Jeremy Hunt’s speech to the King’s Fund on 23 May made me wonder if someone in the Department of Health had had an “Oh my God!” moment. A gut clenching, awful realisation that a catastrophic mistake has been made. A mistake that spells misery, shame, and horrible consequence. The sort of feeling you get when you realise that you have removed the healthy kidney, not the one with the tumour. His speech seemed to suggest a dawning understanding that those working in the front line of medicine in general practice, the out of hours service, and emergency departments are the good guys, not the enemy. Slagging them off, starving them of funds, setting impossible targets, and beating them about the head with lurid stories of failure has not, after all, improved the NHS. The effect has instead been an erosion of morale, a steady increase in morbid cynicism, and a haemorrhage of talent away from the beleaguered work places. Small wonder that emergency medicine vacancies cannot be filled and 50% of trainees leave the speciality. Who is surprised that GPs over 50 are eyeing up the prospects for early retirement?
So, with this dreadful awakening to reality, what is Jeremy Hunt actually saying? Is he proposing a significant increase in the workforce in primary care and emergency medicine? Is he calling for longer appointments in general practice? Is he recognising that the case mix and complexity of 21st century medicine is different from the avuncular care of Drs Cameron and Finlay in pre-NHS rural practice? Does he realise that Janet McPherson doesn’t answer the phone to anxious villagers at Arden House any more? (Younger readers of this blog will have to ask their parents to explain this reference.)
No. Once again, the Department of Health is asking for the impossible. Hunt said that “Every patient is the only patient.” Is the man mad? My first patient in my morning surgery yesterday had complex visual symptoms that did not fit into any textbook description of eye disease. I had to tease out a clear description of her difficulty, that had already baffled her optician. She needed a careful eye examination and a full neurological examination, and then a referral for a secondary care opinion. By the time I had achieved this, I was already 25 minutes late for my next appointment despite having started five minutes early. Her Patient Satisfaction Questionnaire indicated that she was very happy with what I had done for her. Two more patients like this in the course of the morning meant that I was nearly an hour late for my last patient who made a formal complaint about me to the practice manager. It is no longer possible to practice good medicine in ten minute slots. The “quick” patients are now seen by nurses, making the case complexity of the people who consult the doctors much greater. Hunt makes the point that,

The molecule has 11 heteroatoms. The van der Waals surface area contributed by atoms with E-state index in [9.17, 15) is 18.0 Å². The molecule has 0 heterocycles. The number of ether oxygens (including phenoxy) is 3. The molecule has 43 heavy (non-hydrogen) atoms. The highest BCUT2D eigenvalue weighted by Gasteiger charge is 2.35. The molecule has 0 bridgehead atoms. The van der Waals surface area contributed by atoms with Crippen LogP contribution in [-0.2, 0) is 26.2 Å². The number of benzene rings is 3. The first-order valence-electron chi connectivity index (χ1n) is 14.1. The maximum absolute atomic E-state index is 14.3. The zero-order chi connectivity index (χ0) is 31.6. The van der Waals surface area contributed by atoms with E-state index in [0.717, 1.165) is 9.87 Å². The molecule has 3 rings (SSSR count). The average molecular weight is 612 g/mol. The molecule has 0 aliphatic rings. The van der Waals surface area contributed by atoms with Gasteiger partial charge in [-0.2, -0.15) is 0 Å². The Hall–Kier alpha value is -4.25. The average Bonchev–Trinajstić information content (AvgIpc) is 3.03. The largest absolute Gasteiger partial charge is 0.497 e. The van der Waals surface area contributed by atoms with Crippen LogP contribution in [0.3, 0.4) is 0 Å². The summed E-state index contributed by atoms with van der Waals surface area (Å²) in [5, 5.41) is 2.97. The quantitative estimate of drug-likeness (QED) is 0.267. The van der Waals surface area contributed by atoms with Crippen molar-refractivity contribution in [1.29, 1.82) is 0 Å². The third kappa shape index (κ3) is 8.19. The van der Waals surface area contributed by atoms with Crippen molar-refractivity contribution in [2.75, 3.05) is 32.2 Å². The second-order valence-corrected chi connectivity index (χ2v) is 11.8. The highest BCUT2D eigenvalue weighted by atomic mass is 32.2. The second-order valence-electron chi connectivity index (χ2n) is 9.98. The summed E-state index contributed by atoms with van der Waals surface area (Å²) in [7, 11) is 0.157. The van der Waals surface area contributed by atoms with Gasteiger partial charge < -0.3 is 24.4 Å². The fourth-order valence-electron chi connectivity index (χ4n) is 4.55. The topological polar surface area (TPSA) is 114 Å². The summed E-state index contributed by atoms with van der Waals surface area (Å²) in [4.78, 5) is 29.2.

“One in four of the population has a long term condition—many of them older people. Within the next few years, three million people will have not one, not two, but three long term conditions. By 2020, the number of people with dementia alone will exceed one million.”
Does he think that such patients can be cared for appropriately given the current pressures on primary care physicians in general practice, out of hours services, and emergency departments?
He says that there has been a betrayal of general practice ideals. The effrontery of this is breathtaking. Is he trying to make us feel guilty? Who exactly has committed this betrayal? Who forced general practitioners to give up in-house out of hours care by imposing regulations that made it impossible for individuals to meet targets designed for corporate care providers? Who was it who said that front line staff are “coasting.” Who erodes practice income year on year while imposing ever more onerous targets, slicing chunks off resources, and expecting us to run faster to stay in the same place? We already feel like galley slaves chained to the rowing bench, out in all weathers, unable to attend to bodily functions, whipped by the slave master, and working endlessly to the beat of a merciless target drum.
General practice has established itself as a speciality with its own royal college, a core curriculum, and a higher qualification. GPs now enter the profession with more idealism and enthusiasm for delivering holistic, scientific, and compassionate care than at any time in the history of medicine, but the grinding inadequacy of provision of the basic raw material of time to spend with patients erodes the spirit, wears out the mind, and exhausts the body.
It is in this context that Hunt expects general practitioners to leap enthusiastically into the breach of out of hours care. No Mr Hunt. We are already working at our limit. You cannot have more for less.
So here is my advice to Mr Hunt: fund the front line. Give us your support to give patients more time. Reduce our case load. Honour the work we do and trumpet our value. Exhort the populations we serve to recognise the true cost of seeing the doctor and encourage them to care better for themselves. Charge people for missed appointments. Pass better laws to limit greed in banking and in globalised tax avoidance in order to help pay for the NHS. Shake off your seedy relationships with purveyors of tobacco and sugar and alcohol. Stop the ceaseless reorganisations of the NHS and stop the endless counting of widgets of activity. What we really want to do, Mr Hunt, is to listen to the dying, the sick, and the frightened and meet their needs. And we want to be left alone to get on with it.
Peter Bailey is a freelance general practitioner, Cambridge.
Patient consent obtained.